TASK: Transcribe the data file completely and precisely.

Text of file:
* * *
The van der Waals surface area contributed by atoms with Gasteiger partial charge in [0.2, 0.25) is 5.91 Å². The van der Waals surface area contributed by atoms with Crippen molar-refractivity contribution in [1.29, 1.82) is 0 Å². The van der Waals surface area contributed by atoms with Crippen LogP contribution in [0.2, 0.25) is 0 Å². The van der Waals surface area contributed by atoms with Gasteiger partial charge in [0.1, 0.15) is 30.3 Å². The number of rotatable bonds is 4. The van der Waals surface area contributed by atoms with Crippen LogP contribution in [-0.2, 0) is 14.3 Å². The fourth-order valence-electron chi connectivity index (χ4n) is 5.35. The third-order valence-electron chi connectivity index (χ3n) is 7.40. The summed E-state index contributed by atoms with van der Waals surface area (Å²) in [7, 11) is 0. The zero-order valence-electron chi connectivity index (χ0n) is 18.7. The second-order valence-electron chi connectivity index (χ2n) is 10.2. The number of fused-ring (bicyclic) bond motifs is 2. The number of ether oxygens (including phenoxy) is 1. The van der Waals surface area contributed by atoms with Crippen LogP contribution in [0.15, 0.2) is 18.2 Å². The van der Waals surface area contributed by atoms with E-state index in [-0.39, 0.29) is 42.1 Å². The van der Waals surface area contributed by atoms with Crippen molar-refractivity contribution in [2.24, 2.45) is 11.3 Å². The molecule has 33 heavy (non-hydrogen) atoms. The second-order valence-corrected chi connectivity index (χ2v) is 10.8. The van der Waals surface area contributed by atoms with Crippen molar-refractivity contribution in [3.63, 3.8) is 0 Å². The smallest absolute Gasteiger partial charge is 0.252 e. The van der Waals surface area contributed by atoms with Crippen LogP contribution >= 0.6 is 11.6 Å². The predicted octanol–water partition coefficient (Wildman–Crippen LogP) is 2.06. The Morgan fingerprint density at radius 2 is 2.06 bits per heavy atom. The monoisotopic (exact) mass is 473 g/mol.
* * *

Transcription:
The van der Waals surface area contributed by atoms with Gasteiger partial charge in [0.2, 0.25) is 5.91 Å². The van der Waals surface area contributed by atoms with Crippen molar-refractivity contribution in [1.29, 1.82) is 0 Å². The van der Waals surface area contributed by atoms with Crippen LogP contribution in [0.2, 0.25) is 0 Å². The van der Waals surface area contributed by atoms with Gasteiger partial charge in [0.1, 0.15) is 30.3 Å². The number of rotatable bonds is 4. The van der Waals surface area contributed by atoms with Crippen LogP contribution in [-0.2, 0) is 14.3 Å². The fourth-order valence-electron chi connectivity index (χ4n) is 5.35. The third-order valence-electron chi connectivity index (χ3n) is 7.40. The summed E-state index contributed by atoms with van der Waals surface area (Å²) in [7, 11) is 0. The zero-order valence-electron chi connectivity index (χ0n) is 18.7. The second-order valence-electron chi connectivity index (χ2n) is 10.2. The number of fused-ring (bicyclic) bond motifs is 2. The number of ether oxygens (including phenoxy) is 1. The van der Waals surface area contributed by atoms with Crippen LogP contribution in [0.15, 0.2) is 18.2 Å². The van der Waals surface area contributed by atoms with E-state index in [-0.39, 0.29) is 42.1 Å². The van der Waals surface area contributed by atoms with Crippen molar-refractivity contribution in [2.24, 2.45) is 11.3 Å². The molecule has 33 heavy (non-hydrogen) atoms. The second-order valence-corrected chi connectivity index (χ2v) is 10.8. The van der Waals surface area contributed by atoms with Crippen molar-refractivity contribution in [3.63, 3.8) is 0 Å². The smallest absolute Gasteiger partial charge is 0.252 e. The van der Waals surface area contributed by atoms with Crippen LogP contribution >= 0.6 is 11.6 Å². The predicted octanol–water partition coefficient (Wildman–Crippen LogP) is 2.06. The Morgan fingerprint density at radius 2 is 2.06 bits per heavy atom. The monoisotopic (exact) mass is 473 g/mol.